Taxes are the price of life in Norway, but there are many misconceptions. Here is a beginner's guide to Norwegian tax.
There is a common belief that tax in Norway is sky high and you will turn over up to half of your income to the Government. Unless you are extraordinarily wealthy, that is unlikely to be the case.
We’ve put together this introductory guide to tax in Norway. It should give you an overview on what taxes you’ll be paying and when.
Where tax revenue is spent
First things first. Although tax rates may be higher than you are used to (although this is by no means certain), there is a very good reason for it.
Tax revenues for the government fund the extensive public sector, which pays for an incredible range of services. Norway has a public health system with a universal access policy.
Residents have the right to a proper education and help in other areas. Taxes are also spent in areas such as healthcare, education, transport and communications.
In addition to funding the public sector, the Norwegian tax system is purposely designed to help create a more equal society. Simply put, that’s one in which the poor pay less and the wealthy contribute more.
If you are tax resident in Norway, you are taxed on your worldwide income in Norway. If you also earn money overseas, a double-tax treaty will likely ensure that any amount already taxed abroad will not be taxed again in Norway.
In simple terms, you are considered tax resident if you spend more than six months of the year in Norway.
This is a very complex area of tax law, so if you have a complicated setup (e.g. you own property abroad, your family remains in your home country, you commute over borders, etc) then consult a tax expert.
We are not tax experts, so we cannot provide personalised advice.
Your own tax burden depends on so many things that it is impossible to generalise on these pages. However, we aim to give you a good starting point to help you determine your likely tax liability.
Income Tax in Norway
Income tax is charged on a progressive scale, meaning the more you earn, the more you pay as a percentage of your income. In 2016, most wage-earners paid 25% tax on the majority of their income. Learn more about the latest rates for income tax here.
For ordinary employees, income tax is deducted from your salary before you receive it, together with social security (explained later). The deduction is applied based on your expected salary.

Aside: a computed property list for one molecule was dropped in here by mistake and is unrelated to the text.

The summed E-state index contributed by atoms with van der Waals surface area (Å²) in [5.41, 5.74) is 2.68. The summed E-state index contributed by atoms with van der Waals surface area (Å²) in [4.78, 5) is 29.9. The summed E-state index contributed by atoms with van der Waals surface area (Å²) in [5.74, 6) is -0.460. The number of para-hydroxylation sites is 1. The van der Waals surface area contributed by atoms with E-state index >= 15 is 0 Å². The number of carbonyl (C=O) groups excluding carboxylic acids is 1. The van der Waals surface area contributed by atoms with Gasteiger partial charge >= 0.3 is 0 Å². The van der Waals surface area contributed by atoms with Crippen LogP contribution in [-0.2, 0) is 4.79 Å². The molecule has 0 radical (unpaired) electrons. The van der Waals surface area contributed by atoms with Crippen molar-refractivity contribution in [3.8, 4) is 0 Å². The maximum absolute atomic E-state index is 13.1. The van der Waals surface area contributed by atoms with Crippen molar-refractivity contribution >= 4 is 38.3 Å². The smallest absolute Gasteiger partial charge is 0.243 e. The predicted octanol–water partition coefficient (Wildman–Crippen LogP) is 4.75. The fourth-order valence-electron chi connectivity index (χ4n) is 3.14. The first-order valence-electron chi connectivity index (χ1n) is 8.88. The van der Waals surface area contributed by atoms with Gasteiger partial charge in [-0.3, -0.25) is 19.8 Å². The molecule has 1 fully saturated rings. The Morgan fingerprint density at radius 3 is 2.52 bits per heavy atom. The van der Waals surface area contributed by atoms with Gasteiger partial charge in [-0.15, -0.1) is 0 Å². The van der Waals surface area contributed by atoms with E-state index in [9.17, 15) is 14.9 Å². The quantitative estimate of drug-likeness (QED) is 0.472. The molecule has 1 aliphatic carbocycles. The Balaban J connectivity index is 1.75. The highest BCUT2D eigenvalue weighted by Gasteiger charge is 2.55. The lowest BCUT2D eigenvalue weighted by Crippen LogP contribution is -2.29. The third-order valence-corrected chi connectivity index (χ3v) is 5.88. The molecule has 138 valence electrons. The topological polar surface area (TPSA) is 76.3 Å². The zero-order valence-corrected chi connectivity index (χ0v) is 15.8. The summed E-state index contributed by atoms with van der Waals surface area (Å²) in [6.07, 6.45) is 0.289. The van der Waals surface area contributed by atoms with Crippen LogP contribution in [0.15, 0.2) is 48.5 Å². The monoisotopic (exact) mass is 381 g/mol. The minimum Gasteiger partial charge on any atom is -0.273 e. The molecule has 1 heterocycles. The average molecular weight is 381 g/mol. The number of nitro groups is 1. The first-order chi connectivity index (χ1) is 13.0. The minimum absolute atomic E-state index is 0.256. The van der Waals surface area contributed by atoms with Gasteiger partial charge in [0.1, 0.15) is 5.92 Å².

At the end of the year, you will receive a tax return and in many cases, you won't owe any more taxes. Things get complicated if you claim additional deductions, have underpaid or overpaid text, or are self-employed.
Unlike many other countries, Norway imposes an additional tax on its wealthiest citizens.
Anyone whose global net wealth exceeds NOK 1.5 million per year will be required to pay the additional tax. At the time of writing, it was 0.85% of the net wealth above NOK 1.5 million. Read more about Norway’s wealth tax.
Americans should also be aware that they will likely have a tax obligations to their home country even when living in Norway. Read more about tax for Americans in Norway.
National Insurance (social security)
When you work and pay tax in Norway, you become a member of the national insurance scheme. You do not become a member if you work temporarily for your foreign employer in Norway.
Membership in Norway's national insurance scheme gives you certain healthcare and welfare benefits, such as unemployment benefits.
A deduction of 8.2% is made for national insurance membership and this amount is taken together with the income tax, meaning an overall deduction of between 30-35% is common for most full-time employees.
The Tax Return
Tax is taxing enough in your home country, but ensuring you’re getting everything right in a foreign country in a foreign language can be a daunting prospect.
Even if your level of Norwegian is advanced, it can still be extremely difficult to grasp the tax concepts in Norway.
If you're a foreigner working here, check out our top tips for the tax return.